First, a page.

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Palmer wins '55 Canadian Open at Weston

Weston Golf & Country Club is a classic Willie Park, Jr. design with slick greens and tight fairways.
By Ian Cruickshank (May 2007)
You get a peak at the King as soon as you make the turn past Weston Golf & Country Club’s handsome, brown stone pillars. It’s a life sized statue of Arnold Palmer, the most beloved figure in the golfing kingdom, who even now in his 70’s makes women swoon and men weak in the knees. He’s cradling the Seagram trophy, like it’s a first born child and his smile is as bright as the noon day sun. The statue is a recreation of the famous photo of Arnie, taken after he captured the Canadian Open at Weston in August of 1955, his first win on the PGA Tour. Palmer returned to the club in 2005 to unveil the statue, kick off a celebratory golf day that raised funds for charity and to revisit Weston’s charms.

Weston is a low key club - not a lot of drama or fuss, just a friendly membership that is proud of its rich history and a golf course that has always ranked in the top tier in the country. The club’s origins date all the way back to 1909 when four pals from the village of Weston in Toronto’s west end staked out a four hole loop on the eastern banks of the Humber River.

In 1920, the club vaulted to the top of Canadian golf when it hired Willie Park Jr. to design a full blooded 18 hole course. Born in Musselburgh on Scotland’s east coast, Park was the winner of two British Open titles, was an author, club and ball maker and the architect of more than 100 courses sprinkled across Britain, Europe and North America. Park only designed a couple of courses in Canada and it’s a shame. His work ranks with the best of the early 20th century designers. You can particularly see his genius at the 5th and 6th where he runs the holes across the ridges and at the greens at the 9th and 18th that slide away from the shot, requiring expertly judged bump and runners to get close to the pin.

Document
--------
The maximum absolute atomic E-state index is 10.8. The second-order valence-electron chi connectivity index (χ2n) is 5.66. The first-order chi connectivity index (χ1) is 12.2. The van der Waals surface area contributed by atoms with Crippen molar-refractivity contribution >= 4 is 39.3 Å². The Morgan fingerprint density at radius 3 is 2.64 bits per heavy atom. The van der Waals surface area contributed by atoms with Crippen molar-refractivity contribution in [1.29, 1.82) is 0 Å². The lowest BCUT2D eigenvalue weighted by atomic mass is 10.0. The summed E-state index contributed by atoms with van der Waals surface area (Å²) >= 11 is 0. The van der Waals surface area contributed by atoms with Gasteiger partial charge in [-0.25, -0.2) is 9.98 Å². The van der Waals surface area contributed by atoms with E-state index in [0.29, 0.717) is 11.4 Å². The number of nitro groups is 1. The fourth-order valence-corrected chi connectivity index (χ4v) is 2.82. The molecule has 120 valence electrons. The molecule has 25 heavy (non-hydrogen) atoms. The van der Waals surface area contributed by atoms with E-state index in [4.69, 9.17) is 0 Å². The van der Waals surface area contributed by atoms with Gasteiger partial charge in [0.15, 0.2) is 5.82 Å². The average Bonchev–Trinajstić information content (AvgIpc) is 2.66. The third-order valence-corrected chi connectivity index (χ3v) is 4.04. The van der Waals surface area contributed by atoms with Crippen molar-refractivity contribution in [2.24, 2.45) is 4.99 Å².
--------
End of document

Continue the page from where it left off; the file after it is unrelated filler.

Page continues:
In 1955, the entire country got a look at Park’s design and at Arnold Palmer when the Canadian Open was televised nationally for the first time. It was Arnie’s first year on the Tour and he and wife Winnie crisscrossed the continent by car like a couple of golfing gypsies. In the weeks leading up to the Open, Palmer zigzagged from his hometown of Latrobe, Pennsylvania, to the US Open in San Francisco, up the west coast to Portland and Vancouver, then back across to Minnesota, Milwaukee, Toledo, Chicago and finally to Weston where they camped out in a field behind the superintendent’s shed. While Palmer had made some money on his 3,000 mile loop of North America, he admitted that if he didn’t earn some bigger cheques soon, he’d have to consider returning to Pennsylvania to find a job as a club pro.


But Palmer was never short on money again. He posted rounds of 64, 67, 64 and 70 for a total of 265 to win the tournament in a blowout. It turned out to be the lowest 72 hole score of his entire career. At the presentation, Canadians from coast to coast saw the baby-faced Palmer engulfing Winnie in a joyous hug. Neither had an inkling of how many their lives would soon change.


Always looking to improve, in 2005, Weston called in Doug Carrick’s company to renovate the bunkers. They were deepened and sharpened with a ragged edge added to the exteriors to give the course a classic look from the 1920’s. Carrick is a fan of the course. “It’s a terrific parkland layout on a really beautiful piece of property – lots of uphill, downhill and sidehill shots. It’s a great member’s course but obviously can be set up to hold important tournaments.,” says Carrick.

Although it’s hosted big time championships ( besides the Open, George Knudson won the Ontario Open here in 1971 )and has plenty of high profile members (proud Weston golfers include, two time Canadian Amateur champ Warren Sye and CBC’s Peter Mansbridge) Weston hasn’t changed all that much since its early beginnings in 1909. It’s still very much a community club, with close ties to its neighbourhood. Weston has opened up its junior ranks to kids in the area who want a place to play and is also a strong supporter of the Special Olympics program on both its golf course and its curling rink. “Becoming involved with the Special Olympics has been a privilege for us. It’s exciting and rewarding” says Weston’s General Manager Peter Holt.

The King would be proud.
More articles by Ian Cruickshank
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